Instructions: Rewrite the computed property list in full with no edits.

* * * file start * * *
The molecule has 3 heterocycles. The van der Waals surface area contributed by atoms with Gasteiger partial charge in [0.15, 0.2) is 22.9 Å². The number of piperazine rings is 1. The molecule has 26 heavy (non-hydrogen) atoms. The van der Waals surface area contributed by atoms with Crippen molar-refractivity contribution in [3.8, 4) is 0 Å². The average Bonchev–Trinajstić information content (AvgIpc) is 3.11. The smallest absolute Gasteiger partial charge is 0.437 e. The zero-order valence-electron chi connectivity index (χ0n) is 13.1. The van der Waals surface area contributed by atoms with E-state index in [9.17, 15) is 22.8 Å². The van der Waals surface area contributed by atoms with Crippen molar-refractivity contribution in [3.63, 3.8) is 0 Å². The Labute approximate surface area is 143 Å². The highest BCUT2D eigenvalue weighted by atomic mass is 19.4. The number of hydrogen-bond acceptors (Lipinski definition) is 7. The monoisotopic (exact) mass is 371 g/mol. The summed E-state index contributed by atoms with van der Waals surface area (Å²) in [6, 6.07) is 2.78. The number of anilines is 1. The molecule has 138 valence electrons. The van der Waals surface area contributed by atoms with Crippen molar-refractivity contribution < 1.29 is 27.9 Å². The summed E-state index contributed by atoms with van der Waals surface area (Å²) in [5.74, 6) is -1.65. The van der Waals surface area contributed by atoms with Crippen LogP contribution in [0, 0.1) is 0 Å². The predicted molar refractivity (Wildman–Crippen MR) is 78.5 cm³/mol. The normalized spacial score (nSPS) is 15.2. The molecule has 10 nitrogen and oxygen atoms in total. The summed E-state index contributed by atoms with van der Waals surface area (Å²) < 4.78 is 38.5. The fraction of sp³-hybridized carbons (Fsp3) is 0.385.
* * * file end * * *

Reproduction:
The molecule has 3 heterocycles. The van der Waals surface area contributed by atoms with Gasteiger partial charge in [0.15, 0.2) is 22.9 Å². The number of piperazine rings is 1. The molecule has 26 heavy (non-hydrogen) atoms. The van der Waals surface area contributed by atoms with Crippen molar-refractivity contribution in [3.8, 4) is 0 Å². The average Bonchev–Trinajstić information content (AvgIpc) is 3.11. The smallest absolute Gasteiger partial charge is 0.437 e. The zero-order valence-electron chi connectivity index (χ0n) is 13.1. The van der Waals surface area contributed by atoms with E-state index in [9.17, 15) is 22.8 Å². The van der Waals surface area contributed by atoms with Crippen molar-refractivity contribution in [3.63, 3.8) is 0 Å². The Labute approximate surface area is 143 Å². The highest BCUT2D eigenvalue weighted by atomic mass is 19.4. The number of hydrogen-bond acceptors (Lipinski definition) is 7. The monoisotopic (exact) mass is 371 g/mol. The summed E-state index contributed by atoms with van der Waals surface area (Å²) in [6, 6.07) is 2.78. The number of anilines is 1. The molecule has 138 valence electrons. The van der Waals surface area contributed by atoms with Crippen molar-refractivity contribution < 1.29 is 27.9 Å². The summed E-state index contributed by atoms with van der Waals surface area (Å²) in [5.74, 6) is -1.65. The van der Waals surface area contributed by atoms with Crippen LogP contribution in [0, 0.1) is 0 Å². The predicted molar refractivity (Wildman–Crippen MR) is 78.5 cm³/mol. The normalized spacial score (nSPS) is 15.2. The molecule has 10 nitrogen and oxygen atoms in total. The summed E-state index contributed by atoms with van der Waals surface area (Å²) < 4.78 is 38.5. The fraction of sp³-hybridized carbons (Fsp3) is 0.385.